Strathmore University’s Stellar Performance at the ICC Moot Court Competition


In the historic and solemn halls of ICC Courtroom II in The Hague, a beacon of intellectual prowess and legal acumen shone brightly. A team from Strathmore University made their indelible mark on the 11th Edition of the International Criminal Court (ICC) Moot Court Competition, English version, June 7, 2024.  

Against the backdrop of intense global competition, the team, comprising Albert Macharia, Michelle Adika, and Johny Kitheka, and expertly coached by Eugene Kanyugo, Strathmore Law School #ClassOf2021 alumni and Allan Mukuki, delivered a performance that captivated the judges and viewers alike, securing the 1st Runners-Up Team. Albert Macharia further distinguished himself by clinching the coveted award of Best Overall Speaker in the Finals.

Organized by the Grotius Centre for International Legal Studies – Leiden University and the International Bar Association, this iteration of the ICC Moot Court Competition saw the participation of 93 teams from 47 countries. 

These teams showcased their legal expertise on a fictitious case, engaging in intense oral arguments in the roles of the Office of the Prosecutor, the Defence, and the Legal Representatives of Victims. The proceedings, broadcast live on the Court’s website and Facebook page, drew international attention and admiration.

“According to the rules of the ICC Moot Court Competition, deliberations are conducted to assess each participating team based on the following criteria: knowledge of facts and legal principles, articulate analysis of the issues, use of authorities and citations, ingenuity and clarity, persuasiveness, logic, and presentation,” said ICC Judge Althea Violet Alexis-Windsor, Presiding.

Strathmore University made history as the first African team to compete at the finals and its journey was marked by a series of remarkable achievements. In the preliminary rounds, Michelle Adika was recognized as the 2nd Runners-up Victims Counsel, while Johny Kitheka earned the title of 1st Runners-up Defence Counsel. The team also received accolades as the Best Regional Team (Africa) and secured the position of 2nd Runner-Up Best Defence Counsel Team.

Sharing his experience about the competition, Albert Macharia leaned to the famous speech of Theodore Roosevelt ‘Man in the Arena’ saying “The IBA ICC Moot is the pinnacle of moots in the field of International Criminal Law. Being part of the team was intimidating, especially as no African team had ever reached the advanced rounds, let alone the finals. We faced a steep mountain, but alongside my co-counsels, Mr. Johnny Kitheka and Mrs. Michelle Adika, we held a firm conviction. Like the man in the arena, we vowed to fight for glory or face defeat with honor.”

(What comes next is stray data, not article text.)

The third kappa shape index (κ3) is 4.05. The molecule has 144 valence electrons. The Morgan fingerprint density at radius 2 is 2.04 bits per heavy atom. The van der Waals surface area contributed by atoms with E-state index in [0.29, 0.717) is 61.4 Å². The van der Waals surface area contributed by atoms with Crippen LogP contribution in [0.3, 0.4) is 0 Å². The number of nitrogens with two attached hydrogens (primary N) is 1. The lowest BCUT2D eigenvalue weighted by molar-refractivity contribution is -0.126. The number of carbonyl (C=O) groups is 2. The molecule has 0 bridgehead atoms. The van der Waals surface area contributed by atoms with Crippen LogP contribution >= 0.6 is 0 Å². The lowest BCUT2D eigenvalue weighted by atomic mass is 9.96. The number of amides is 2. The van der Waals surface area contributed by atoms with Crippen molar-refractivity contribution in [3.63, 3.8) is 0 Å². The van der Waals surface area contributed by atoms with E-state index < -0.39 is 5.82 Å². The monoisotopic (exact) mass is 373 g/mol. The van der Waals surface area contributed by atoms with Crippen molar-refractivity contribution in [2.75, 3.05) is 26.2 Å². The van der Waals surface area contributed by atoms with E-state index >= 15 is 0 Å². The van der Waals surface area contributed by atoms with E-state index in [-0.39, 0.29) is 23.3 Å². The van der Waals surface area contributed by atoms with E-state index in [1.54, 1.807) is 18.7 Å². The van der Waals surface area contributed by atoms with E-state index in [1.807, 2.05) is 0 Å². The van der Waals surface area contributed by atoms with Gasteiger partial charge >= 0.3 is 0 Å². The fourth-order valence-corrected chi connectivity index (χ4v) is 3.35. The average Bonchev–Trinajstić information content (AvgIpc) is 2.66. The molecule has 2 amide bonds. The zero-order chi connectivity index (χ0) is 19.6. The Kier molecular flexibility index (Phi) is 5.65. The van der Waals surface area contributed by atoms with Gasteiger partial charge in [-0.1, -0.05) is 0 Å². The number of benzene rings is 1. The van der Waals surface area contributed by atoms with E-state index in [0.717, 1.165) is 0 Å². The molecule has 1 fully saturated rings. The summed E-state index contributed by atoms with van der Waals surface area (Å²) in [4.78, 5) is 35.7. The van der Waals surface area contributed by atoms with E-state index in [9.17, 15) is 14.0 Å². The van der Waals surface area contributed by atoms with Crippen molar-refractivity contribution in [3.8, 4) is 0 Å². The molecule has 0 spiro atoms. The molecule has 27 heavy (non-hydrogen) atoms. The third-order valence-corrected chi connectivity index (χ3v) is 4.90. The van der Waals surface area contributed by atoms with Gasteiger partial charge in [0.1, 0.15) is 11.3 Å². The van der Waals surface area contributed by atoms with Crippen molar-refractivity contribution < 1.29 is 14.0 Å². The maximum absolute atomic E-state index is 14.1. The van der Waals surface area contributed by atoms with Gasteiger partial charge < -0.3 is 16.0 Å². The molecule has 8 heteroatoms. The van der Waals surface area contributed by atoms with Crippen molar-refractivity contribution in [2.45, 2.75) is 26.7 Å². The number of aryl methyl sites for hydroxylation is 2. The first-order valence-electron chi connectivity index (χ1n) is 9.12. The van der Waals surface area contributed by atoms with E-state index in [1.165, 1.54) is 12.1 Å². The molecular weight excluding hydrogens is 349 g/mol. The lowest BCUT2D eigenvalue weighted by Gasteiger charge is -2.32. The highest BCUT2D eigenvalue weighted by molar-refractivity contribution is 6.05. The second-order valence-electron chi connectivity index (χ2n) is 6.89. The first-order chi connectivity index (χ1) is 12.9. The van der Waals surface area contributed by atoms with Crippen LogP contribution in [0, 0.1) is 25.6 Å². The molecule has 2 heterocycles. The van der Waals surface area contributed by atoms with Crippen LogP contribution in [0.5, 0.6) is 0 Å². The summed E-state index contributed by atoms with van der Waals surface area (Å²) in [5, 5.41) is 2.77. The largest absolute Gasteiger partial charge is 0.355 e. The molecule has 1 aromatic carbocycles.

Eugene Kanyugo is proud of his team’s effort in The Hague in the Netherlands and glad he was part of their journey in the 11th Edition of the competition. 

“Coaching a moot team is quite like coaching a sport. It’s about helping the team research, strategize, and anticipate every possible challenge like a rigorous drill. It’s nurturing flexibility, adaptability, and confidence for the actual rounds. The trio can attest to this. They seized every opportunity, leveraging hard-earned skills from training, and rebounded with confidence when they stumbled. It paid off magnificently,” attests Eugene.

Johny Kitheka struggled to find the words to describe his experience at the competition. According to him, the team had to embody the essence of teamwork, and he was pushed to his intellectual and interpersonal limits.

“Attempting to reduce my experience at the ICC Moot competition into words will be tough. Our journey to the ICC was not just about competing; it was about making history and showcasing the power of dedication, teamwork, and the relentless pursuit of excellence. Our achievements extended beyond tangible results, forging a sense of togetherness and understanding that was missing when the team was first formed,” said Johny.

The competition, a cornerstone of the ICC’s Academic Programme, is held in multiple languages including Chinese, English, French, and Spanish, with plans to introduce an Arabic version in the future. These initiatives are pivotal in fostering a deep interest in the ICC’s work within academic circles and in promoting the principles of international criminal law.

Strathmore University’s stellar performance at this esteemed competition not only underscores their legal acumen but also highlights the vital role of academic institutions in shaping the future of international law and justice.

Article written by: Stephen Wakhu

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